Now, having been a history major, books like this are almost always a fun read for me. Sure, some are better than others - even *I* will admit that historical nonfiction can be a bit dry at times, and that a lot of it depends on the writer - but chances are, I'll usually really enjoy a book like this.
I would say that the first quarter or so (maybe a *little* less) of Roger Williams & the Creation of the American Soul deals with Edward Coke and Francis Bacon. The author is obviously trying to show how they shaped Williams and his ideals, but I think this could have been accomplished better than it was. There is an awful lot of text on Coke and Bacon, yet next to nothing about any interactions they had or may have had with Williams and next to nothing about what Williams was doing during the years of Coke's and Bacon's life that Barry writes about. A lot of it felt almost like filler.
The story itself is fascinating and I think that it is generally told well, but I have some complaints about the technical aspects of Barry's writing - in this book, anyway. Ridiculously long sentences with more than a few commas are rampant, and he also has an issue with repeating things - not just as a way to drive them home (which he does, and far too often in my opinion), but he also repeats words, sometimes several times on the same page. To be quite frank, these issues left me wondering whether this book was ever edited at all.
As a general history book, overlooking the grammatical issues contained in it and focusing on the interesting story it tells, I would probably rate Roger Williams & the Creation of the American Soul 4/5 stars. But as a book about Roger Williams, and taking into consideration what the author was apparently trying to accomplish, I can only rate it 3/5 stars.
“…he believed that forced worship ‘stinks in God’s nostrils.’ At worst, it would lead to a foul corruption not of the state, which was already corrupt, but of the church, as it befouled itself with the state’s errors.”
“’For an Englishman’s house is as his castle…[and each man’s home his safest refuge].'"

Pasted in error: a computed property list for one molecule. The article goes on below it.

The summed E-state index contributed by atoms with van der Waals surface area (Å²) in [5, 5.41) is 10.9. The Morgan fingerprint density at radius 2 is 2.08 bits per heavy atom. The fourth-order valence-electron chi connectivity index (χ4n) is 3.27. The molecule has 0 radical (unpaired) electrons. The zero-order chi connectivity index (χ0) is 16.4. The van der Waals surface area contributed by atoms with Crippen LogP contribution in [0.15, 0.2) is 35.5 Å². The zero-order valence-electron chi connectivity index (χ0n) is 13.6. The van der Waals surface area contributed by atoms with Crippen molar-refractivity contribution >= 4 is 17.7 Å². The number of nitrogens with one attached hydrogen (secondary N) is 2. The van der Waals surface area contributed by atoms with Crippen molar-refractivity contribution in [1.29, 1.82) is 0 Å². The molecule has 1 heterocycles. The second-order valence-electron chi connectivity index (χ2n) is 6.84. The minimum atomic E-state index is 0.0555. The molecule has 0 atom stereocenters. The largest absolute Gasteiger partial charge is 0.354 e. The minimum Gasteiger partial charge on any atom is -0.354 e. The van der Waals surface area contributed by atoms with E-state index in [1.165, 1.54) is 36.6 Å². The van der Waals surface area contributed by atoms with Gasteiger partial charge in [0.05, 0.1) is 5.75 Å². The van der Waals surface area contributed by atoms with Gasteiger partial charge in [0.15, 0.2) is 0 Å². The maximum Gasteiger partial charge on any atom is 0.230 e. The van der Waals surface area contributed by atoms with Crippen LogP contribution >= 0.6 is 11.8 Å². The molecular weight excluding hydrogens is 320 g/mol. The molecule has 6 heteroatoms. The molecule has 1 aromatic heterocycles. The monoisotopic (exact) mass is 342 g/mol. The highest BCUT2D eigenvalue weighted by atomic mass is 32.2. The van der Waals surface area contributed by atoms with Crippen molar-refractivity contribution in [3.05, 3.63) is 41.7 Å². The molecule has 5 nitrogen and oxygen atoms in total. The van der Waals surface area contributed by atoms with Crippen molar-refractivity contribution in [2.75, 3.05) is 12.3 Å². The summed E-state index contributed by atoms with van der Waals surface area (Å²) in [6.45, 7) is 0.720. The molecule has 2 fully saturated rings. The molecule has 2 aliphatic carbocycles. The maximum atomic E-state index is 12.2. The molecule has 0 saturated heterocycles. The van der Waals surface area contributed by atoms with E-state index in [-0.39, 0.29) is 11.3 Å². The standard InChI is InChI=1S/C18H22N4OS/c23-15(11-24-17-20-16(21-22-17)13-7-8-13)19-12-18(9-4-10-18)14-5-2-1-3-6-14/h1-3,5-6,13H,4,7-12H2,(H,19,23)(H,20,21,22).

“One cannot know what precisely he took from such experiences. One cannot know the heart and mind or Williams or any other person. But one can stand where he stood, see what he saw, know much of what he heard and read, and thus come to some understanding of his perspective.”
“Machiavelli was then a frequent subject of discussion and was often attacked for his immorality. Bacon admired him for ‘openly and unfeignedly…describe[ing] what men do, and not what they ought to do.’…In an essay he advised ‘the hiding and veiling of a man’s self…If you would work any man, you must know either his nature and fashions, and so lead him; or his ends, and so persuade him; or his weaknesses and disadvantages, and so awe him; or those that have interest in him, and so govern him.’”
“One critic wrote that James would rather spend 100,000 pounds on embassies to keep or procure Peace with Dishonour, than 10,000 pounds on an army that would have forced Peace with Honour.’”
“He saw society as truly holding its wealth in common, hence as being a commonwealth; it had
economic inequality in it, it had inequality of rank, but there was no inequality in value.”
“’A vocation or calling, is a certain kinde of life, ordained and imposed on man by God, for the common good…[A] king is to spend his tyme in the governing of his subjects, and that is his calling; and a subject is to live in obedience to the Magistrate, and that is his calling…The author of every calling is God himselfe; and therefore Paul saith; As God hath called every man, let him walke…The final cause or ende of every calling…[is] For the common good. In mans body there be sundrie parts and members, and every one hath his severall use and office, which it performeth not for it selfe, but for the good of the whole bodie; as the office of the eye, is to see, of the eare to heare, and the foote to goe. Now all societies of men, are bodies…the common-wealth also.’”
“…he compared different parts of the body, each fitting together, to different roles people played in society, explaining that ‘every man might have need of other.’ He considered such dependence a good thing, since ‘from hence they might all be knit more nearly together in the Bonds of brotherly affection.’”
“…feelings, not reason, drove men…”
“Those who labor as Williams did, when they also have intellect and education, often develop both great confidence in themselves and some disdain for those who do no physical labor. Years later Williams would show such disdain, writing, ‘I know what it is to Study, to Preach, to be an Elder, to be applauded, and yet what it is to tug at the Oar, to dig with the Spade, and Plow, to labour and travel day and night amongst English, amongst Barbarians.’”
“As he looked out upon the cove, knowing the ocean lay beyond, as he turned and looked inland, he must have believed he had what Winslow had promised: the Country free before me. (P) He was free, fully free, free in the wilderness, free to make of it what he would.”
“For a man such as he to omit all mention of God underscored his absolute conviction that to assume that God embraced any state other than ancient Israel profaned God and signified human arrogance in the extreme.”